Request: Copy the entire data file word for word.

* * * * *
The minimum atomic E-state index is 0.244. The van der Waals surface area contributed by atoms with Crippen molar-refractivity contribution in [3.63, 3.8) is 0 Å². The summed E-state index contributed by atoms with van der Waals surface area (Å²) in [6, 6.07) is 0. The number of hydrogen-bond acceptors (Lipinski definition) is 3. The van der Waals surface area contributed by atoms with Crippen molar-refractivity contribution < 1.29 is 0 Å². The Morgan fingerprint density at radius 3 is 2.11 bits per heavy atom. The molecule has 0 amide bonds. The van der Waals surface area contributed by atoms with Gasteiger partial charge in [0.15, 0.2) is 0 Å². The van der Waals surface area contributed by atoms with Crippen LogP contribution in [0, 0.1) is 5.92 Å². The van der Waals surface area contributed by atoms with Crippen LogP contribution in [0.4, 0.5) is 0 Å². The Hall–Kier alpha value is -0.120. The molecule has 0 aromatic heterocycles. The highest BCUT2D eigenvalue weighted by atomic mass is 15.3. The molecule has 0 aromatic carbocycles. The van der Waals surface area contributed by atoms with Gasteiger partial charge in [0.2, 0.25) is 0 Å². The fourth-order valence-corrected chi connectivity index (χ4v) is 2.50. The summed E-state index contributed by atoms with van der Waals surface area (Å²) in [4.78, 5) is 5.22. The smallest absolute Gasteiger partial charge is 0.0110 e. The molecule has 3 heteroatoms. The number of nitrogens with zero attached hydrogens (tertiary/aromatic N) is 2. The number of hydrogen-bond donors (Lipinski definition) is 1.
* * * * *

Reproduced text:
The minimum atomic E-state index is 0.244. The van der Waals surface area contributed by atoms with Crippen molar-refractivity contribution in [3.63, 3.8) is 0 Å². The summed E-state index contributed by atoms with van der Waals surface area (Å²) in [6, 6.07) is 0. The number of hydrogen-bond acceptors (Lipinski definition) is 3. The van der Waals surface area contributed by atoms with Crippen molar-refractivity contribution < 1.29 is 0 Å². The Morgan fingerprint density at radius 3 is 2.11 bits per heavy atom. The molecule has 0 amide bonds. The van der Waals surface area contributed by atoms with Gasteiger partial charge in [0.15, 0.2) is 0 Å². The van der Waals surface area contributed by atoms with Crippen LogP contribution in [0, 0.1) is 5.92 Å². The van der Waals surface area contributed by atoms with Crippen LogP contribution in [0.4, 0.5) is 0 Å². The Hall–Kier alpha value is -0.120. The molecule has 0 aromatic heterocycles. The highest BCUT2D eigenvalue weighted by atomic mass is 15.3. The molecule has 0 aromatic carbocycles. The van der Waals surface area contributed by atoms with Gasteiger partial charge in [0.2, 0.25) is 0 Å². The fourth-order valence-corrected chi connectivity index (χ4v) is 2.50. The summed E-state index contributed by atoms with van der Waals surface area (Å²) in [4.78, 5) is 5.22. The smallest absolute Gasteiger partial charge is 0.0110 e. The molecule has 3 heteroatoms. The number of nitrogens with zero attached hydrogens (tertiary/aromatic N) is 2. The number of hydrogen-bond donors (Lipinski definition) is 1.